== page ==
Short track speed skating is a form of competitive ice speed skating. In competitions, multiple skaters (typically between four and six) skate on an oval ice track with a length of 111.112 metres (364.54 ft). The rink itself is 60 metres (200 ft) long by 30 metres (98 ft) wide, which is the same size as an Olympic-sized figure skating rink and an international-sized ice hockey rink. Short track speed skating is the sister sport to long track speed skating and the cousin sport to inline speed skating.
Short track speed skating developed from speed skating events that were held with mass starts. This form of speed skating was mainly practised in the United States and Canada, as opposed to the international form, where athletes skated in pairs.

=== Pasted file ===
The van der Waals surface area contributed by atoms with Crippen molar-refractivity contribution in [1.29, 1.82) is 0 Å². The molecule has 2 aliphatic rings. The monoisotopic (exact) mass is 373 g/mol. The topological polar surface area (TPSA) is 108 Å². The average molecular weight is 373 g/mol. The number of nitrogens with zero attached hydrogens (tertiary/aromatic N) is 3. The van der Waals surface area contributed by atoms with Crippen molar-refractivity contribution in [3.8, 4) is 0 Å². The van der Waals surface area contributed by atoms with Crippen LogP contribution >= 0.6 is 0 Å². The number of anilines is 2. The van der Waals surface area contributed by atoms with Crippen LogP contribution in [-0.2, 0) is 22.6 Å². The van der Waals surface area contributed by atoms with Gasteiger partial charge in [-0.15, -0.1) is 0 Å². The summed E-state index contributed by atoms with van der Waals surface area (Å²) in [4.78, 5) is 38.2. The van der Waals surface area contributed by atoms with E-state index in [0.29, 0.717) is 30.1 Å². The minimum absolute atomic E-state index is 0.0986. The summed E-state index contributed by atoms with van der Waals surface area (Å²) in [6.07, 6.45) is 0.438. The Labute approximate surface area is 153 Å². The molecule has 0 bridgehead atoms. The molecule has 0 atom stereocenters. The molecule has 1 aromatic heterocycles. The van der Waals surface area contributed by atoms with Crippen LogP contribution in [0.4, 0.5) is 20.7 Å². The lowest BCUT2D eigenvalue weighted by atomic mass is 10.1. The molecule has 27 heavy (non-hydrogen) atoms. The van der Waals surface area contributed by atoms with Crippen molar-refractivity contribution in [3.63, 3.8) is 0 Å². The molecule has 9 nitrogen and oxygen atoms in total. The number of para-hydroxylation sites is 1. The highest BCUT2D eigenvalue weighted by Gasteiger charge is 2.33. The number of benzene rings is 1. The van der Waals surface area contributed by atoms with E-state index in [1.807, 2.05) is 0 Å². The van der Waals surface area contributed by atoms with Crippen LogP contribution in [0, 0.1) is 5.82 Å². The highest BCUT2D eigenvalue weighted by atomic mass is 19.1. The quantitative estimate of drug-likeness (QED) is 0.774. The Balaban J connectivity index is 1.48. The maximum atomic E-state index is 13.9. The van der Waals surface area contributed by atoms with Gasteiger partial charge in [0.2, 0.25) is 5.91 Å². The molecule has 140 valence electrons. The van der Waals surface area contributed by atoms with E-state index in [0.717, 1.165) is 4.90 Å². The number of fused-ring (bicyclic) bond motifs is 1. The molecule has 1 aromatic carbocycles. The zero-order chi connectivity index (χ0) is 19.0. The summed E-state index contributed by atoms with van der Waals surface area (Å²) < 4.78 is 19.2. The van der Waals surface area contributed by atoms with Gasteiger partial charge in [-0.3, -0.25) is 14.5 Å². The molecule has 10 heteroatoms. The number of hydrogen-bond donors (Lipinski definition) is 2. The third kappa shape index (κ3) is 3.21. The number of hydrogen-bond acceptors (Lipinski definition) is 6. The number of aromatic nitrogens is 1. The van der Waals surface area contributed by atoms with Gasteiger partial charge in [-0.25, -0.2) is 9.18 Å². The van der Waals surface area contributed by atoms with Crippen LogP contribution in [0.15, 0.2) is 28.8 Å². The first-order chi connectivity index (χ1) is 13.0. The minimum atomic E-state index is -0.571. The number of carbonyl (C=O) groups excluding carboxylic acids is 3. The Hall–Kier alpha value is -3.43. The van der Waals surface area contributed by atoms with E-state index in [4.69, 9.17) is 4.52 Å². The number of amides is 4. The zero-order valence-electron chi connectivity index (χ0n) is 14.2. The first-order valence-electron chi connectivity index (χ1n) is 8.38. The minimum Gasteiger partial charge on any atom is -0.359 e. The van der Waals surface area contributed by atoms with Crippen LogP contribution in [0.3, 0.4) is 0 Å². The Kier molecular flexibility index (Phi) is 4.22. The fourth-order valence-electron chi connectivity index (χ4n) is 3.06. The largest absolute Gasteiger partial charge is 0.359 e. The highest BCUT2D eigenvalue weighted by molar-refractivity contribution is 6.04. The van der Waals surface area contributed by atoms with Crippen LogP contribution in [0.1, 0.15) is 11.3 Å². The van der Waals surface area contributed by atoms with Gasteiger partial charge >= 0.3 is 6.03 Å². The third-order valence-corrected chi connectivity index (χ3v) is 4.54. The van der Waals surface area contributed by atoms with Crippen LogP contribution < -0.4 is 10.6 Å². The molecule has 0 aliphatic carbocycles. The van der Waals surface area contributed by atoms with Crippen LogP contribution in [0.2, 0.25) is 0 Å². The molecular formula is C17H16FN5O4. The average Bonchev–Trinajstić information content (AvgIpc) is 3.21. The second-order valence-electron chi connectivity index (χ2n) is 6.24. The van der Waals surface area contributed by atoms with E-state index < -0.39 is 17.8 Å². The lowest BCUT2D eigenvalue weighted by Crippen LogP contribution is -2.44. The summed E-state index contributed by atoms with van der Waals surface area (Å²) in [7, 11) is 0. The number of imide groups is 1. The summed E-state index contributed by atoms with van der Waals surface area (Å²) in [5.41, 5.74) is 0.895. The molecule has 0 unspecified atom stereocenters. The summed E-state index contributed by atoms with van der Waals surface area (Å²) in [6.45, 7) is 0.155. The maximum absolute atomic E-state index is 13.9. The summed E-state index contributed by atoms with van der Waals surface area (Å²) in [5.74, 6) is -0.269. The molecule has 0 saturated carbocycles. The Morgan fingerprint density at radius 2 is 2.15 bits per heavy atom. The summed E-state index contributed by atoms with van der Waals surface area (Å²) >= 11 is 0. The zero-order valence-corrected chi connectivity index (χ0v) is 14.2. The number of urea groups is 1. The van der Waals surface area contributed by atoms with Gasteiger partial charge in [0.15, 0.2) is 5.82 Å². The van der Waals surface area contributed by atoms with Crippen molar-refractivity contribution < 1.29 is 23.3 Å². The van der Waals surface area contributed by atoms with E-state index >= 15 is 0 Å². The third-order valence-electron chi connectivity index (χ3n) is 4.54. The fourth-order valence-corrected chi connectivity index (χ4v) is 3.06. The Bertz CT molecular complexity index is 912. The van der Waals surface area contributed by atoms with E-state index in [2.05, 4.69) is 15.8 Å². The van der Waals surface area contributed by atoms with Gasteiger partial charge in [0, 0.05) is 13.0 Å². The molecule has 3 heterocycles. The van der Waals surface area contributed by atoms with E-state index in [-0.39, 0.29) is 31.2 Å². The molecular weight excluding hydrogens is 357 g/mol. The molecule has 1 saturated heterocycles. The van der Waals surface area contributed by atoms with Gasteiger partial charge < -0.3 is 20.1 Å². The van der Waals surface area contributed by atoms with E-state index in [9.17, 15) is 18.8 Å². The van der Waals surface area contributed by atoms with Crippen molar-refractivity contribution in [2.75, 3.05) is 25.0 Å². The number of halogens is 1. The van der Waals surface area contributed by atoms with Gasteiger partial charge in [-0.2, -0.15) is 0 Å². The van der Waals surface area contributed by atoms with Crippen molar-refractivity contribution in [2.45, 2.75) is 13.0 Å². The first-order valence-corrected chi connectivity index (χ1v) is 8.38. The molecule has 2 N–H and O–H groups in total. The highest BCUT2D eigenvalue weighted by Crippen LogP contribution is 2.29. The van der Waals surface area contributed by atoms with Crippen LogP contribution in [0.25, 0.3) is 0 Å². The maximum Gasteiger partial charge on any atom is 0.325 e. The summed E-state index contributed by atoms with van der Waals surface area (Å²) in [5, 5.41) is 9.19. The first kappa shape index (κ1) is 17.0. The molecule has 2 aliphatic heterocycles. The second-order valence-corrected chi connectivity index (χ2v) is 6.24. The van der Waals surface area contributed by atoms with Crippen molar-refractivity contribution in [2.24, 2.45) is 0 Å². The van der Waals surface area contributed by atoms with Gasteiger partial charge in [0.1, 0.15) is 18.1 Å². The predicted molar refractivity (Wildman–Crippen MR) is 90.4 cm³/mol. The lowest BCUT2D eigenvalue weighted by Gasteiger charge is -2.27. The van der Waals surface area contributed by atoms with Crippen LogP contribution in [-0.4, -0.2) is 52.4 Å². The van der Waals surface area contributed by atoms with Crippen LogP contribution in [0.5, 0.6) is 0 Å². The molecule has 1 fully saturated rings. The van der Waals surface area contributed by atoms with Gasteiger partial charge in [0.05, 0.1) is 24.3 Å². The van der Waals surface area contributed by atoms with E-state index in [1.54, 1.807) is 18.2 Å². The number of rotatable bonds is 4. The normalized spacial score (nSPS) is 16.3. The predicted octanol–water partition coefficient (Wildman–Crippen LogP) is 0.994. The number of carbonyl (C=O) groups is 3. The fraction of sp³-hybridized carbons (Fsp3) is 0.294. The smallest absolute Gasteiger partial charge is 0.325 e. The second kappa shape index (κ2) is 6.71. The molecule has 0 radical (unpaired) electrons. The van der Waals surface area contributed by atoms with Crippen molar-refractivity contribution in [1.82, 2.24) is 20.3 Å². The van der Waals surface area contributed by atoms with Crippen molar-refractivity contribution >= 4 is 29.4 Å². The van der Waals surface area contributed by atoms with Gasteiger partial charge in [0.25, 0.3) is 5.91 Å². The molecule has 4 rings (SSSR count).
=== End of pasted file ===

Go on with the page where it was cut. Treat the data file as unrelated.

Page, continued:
In 1967, the International Skating Union (ISU) adopted short track speed skating, although it did not organize international competitions until 1976. World Championships in short track speed skating have been officially held since 1981.
Short track speed skating was introduced as a demonstration sport at the 1988 Winter Olympics in Calgary, Alberta in Canada. It was upgraded to a full Olympic sport in 1992 and has been part of the Winter Olympics ever since.
Team lineups (open)